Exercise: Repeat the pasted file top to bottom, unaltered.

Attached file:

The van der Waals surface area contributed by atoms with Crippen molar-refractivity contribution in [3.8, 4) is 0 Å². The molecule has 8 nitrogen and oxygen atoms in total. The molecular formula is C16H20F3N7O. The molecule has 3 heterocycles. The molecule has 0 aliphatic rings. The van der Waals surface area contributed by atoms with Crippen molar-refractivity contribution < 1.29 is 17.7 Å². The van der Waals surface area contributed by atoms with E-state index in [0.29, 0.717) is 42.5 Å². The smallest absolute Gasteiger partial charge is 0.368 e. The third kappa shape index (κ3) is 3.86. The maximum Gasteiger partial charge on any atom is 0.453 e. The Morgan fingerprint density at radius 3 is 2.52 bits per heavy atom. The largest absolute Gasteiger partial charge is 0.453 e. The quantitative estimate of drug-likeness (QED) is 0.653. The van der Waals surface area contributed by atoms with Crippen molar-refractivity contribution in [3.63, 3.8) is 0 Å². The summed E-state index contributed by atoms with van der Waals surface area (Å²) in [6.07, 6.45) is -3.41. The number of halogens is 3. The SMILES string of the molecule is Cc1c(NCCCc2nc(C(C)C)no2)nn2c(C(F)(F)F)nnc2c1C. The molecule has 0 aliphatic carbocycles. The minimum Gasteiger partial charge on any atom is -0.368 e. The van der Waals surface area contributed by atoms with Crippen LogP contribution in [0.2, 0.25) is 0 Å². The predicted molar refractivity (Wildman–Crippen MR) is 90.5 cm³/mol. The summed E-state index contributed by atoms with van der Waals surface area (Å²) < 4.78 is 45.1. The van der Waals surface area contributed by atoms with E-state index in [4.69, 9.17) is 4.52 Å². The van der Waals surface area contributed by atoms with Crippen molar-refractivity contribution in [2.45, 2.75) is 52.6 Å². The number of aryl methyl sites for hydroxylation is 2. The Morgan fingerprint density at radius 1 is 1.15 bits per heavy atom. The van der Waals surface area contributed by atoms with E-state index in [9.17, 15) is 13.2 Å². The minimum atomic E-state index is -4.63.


The van der Waals surface area contributed by atoms with Crippen molar-refractivity contribution in [3.8, 4) is 0 Å². The molecule has 8 nitrogen and oxygen atoms in total. The molecular formula is C16H20F3N7O. The molecule has 3 heterocycles. The molecule has 0 aliphatic rings. The van der Waals surface area contributed by atoms with Crippen molar-refractivity contribution < 1.29 is 17.7 Å². The van der Waals surface area contributed by atoms with E-state index in [0.29, 0.717) is 42.5 Å². The smallest absolute Gasteiger partial charge is 0.368 e. The third kappa shape index (κ3) is 3.86. The maximum Gasteiger partial charge on any atom is 0.453 e. The Morgan fingerprint density at radius 3 is 2.52 bits per heavy atom. The largest absolute Gasteiger partial charge is 0.453 e. The quantitative estimate of drug-likeness (QED) is 0.653. The van der Waals surface area contributed by atoms with Crippen molar-refractivity contribution in [3.63, 3.8) is 0 Å². The summed E-state index contributed by atoms with van der Waals surface area (Å²) in [6.07, 6.45) is -3.41. The number of halogens is 3. The SMILES string of the molecule is Cc1c(NCCCc2nc(C(C)C)no2)nn2c(C(F)(F)F)nnc2c1C. The molecule has 0 aliphatic carbocycles. The minimum Gasteiger partial charge on any atom is -0.368 e. The van der Waals surface area contributed by atoms with Crippen LogP contribution in [0.2, 0.25) is 0 Å². The predicted molar refractivity (Wildman–Crippen MR) is 90.5 cm³/mol. The summed E-state index contributed by atoms with van der Waals surface area (Å²) < 4.78 is 45.1. The van der Waals surface area contributed by atoms with E-state index in [4.69, 9.17) is 4.52 Å². The van der Waals surface area contributed by atoms with Crippen molar-refractivity contribution in [2.45, 2.75) is 52.6 Å². The number of aryl methyl sites for hydroxylation is 2. The Morgan fingerprint density at radius 1 is 1.15 bits per heavy atom. The van der Waals surface area contributed by atoms with E-state index in [9.17, 15) is 13.2 Å². The minimum atomic E-state index is -4.63.